Vector required: the case of the quarantine pine wilt nematode Bursaphelenchus xylophilus and the Monochamus longhorn beetles in Belgium

Nick Berkvens, Nicole Viaene, Celia Boone, Jean-Claude Grégoire, David Michelante, Hans Casteels

    Research output: Contribution to conferenceC3: Conference - meeting abstract


    It is unclear if the destructive pine wilt disease (PWD) threatens Belgian conifer forests. From 2000 until today, FASFC (the Federal Agency for the Safety of the Food Chain) has monitored both entry and presence of the pathogen causing PWD, i.e. the quarantine nematode Bursaphelenchus xylophilus (PWN). This North American nematode has never been found throughout the whole of Belgium. However, the establishment and spread of the PWN, and its potential damage, are directly associated with the presence of its vectors, i.e. longhorn beetles of the genus Monochamus. Unfortunately, knowledge about the presence of these vectors in Belgium is lacking. For risk assessment of PWD for Belgium, it is essential to identify the various Monochamus species occurring in Belgium and map the geographic distribution and densities of their local populations. LUBIES and ILVO are gathering this information, by stimulating public participation and by establishing a network of attractant traps in pine forests and around import sites of timber throughout Belgium, in collaboration with FASFC. In the first year of our 3-year project we detected M. sartor and M. galloprovincialis adults, spread sparsely throughout Flanders. Further experiments and field monitoring in the next two years should indicate if these individuals are endemic or imported. Monitoring and action programs can then be established in the regions where Monochamus populations occur to allow for immediate action if PWN is introduced in the future.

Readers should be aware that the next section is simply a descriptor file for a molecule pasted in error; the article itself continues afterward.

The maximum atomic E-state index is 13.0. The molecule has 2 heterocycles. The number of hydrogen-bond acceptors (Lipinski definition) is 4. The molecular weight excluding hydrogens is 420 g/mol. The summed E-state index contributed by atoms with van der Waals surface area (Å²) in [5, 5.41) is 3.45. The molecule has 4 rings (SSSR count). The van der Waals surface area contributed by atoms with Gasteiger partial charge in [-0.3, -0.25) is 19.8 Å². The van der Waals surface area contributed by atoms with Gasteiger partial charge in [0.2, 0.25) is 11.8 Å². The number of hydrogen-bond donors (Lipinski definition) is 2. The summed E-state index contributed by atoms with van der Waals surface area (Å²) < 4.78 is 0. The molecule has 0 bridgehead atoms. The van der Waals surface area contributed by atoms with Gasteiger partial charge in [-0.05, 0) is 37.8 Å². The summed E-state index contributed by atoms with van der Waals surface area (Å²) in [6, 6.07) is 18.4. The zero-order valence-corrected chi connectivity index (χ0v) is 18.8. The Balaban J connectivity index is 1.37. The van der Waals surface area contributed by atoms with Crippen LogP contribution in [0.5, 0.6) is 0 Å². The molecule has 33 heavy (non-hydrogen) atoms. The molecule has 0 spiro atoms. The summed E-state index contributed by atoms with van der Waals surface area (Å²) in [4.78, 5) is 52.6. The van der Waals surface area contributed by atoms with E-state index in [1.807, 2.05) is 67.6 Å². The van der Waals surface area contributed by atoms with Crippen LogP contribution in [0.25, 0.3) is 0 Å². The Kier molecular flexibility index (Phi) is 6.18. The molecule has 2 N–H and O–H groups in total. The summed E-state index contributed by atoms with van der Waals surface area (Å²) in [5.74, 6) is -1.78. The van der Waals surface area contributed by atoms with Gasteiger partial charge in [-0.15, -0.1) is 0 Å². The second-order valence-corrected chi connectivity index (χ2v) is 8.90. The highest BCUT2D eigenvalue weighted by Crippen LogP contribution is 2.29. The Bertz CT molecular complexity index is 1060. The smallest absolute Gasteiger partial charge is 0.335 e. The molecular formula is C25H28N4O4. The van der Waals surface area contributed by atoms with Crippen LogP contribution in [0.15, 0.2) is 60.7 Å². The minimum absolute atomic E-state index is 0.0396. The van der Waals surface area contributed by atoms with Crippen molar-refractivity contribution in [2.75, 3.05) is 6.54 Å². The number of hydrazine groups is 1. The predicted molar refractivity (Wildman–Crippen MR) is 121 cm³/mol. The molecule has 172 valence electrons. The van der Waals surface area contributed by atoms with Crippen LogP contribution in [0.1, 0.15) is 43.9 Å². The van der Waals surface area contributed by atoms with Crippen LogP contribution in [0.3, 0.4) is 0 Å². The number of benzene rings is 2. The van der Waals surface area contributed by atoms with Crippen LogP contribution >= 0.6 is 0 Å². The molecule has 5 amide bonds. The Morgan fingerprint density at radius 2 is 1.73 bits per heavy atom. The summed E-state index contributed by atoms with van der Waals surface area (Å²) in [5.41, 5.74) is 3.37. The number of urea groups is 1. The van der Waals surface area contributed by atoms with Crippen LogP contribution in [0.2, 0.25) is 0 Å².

Original languageEnglish
    Publication statusPublished - 12-Mar-2014
    EventAliens on the Horizon - Brussel, Belgium
    Duration: 12-Mar-201412-Mar-2014


    ConferenceAliens on the Horizon
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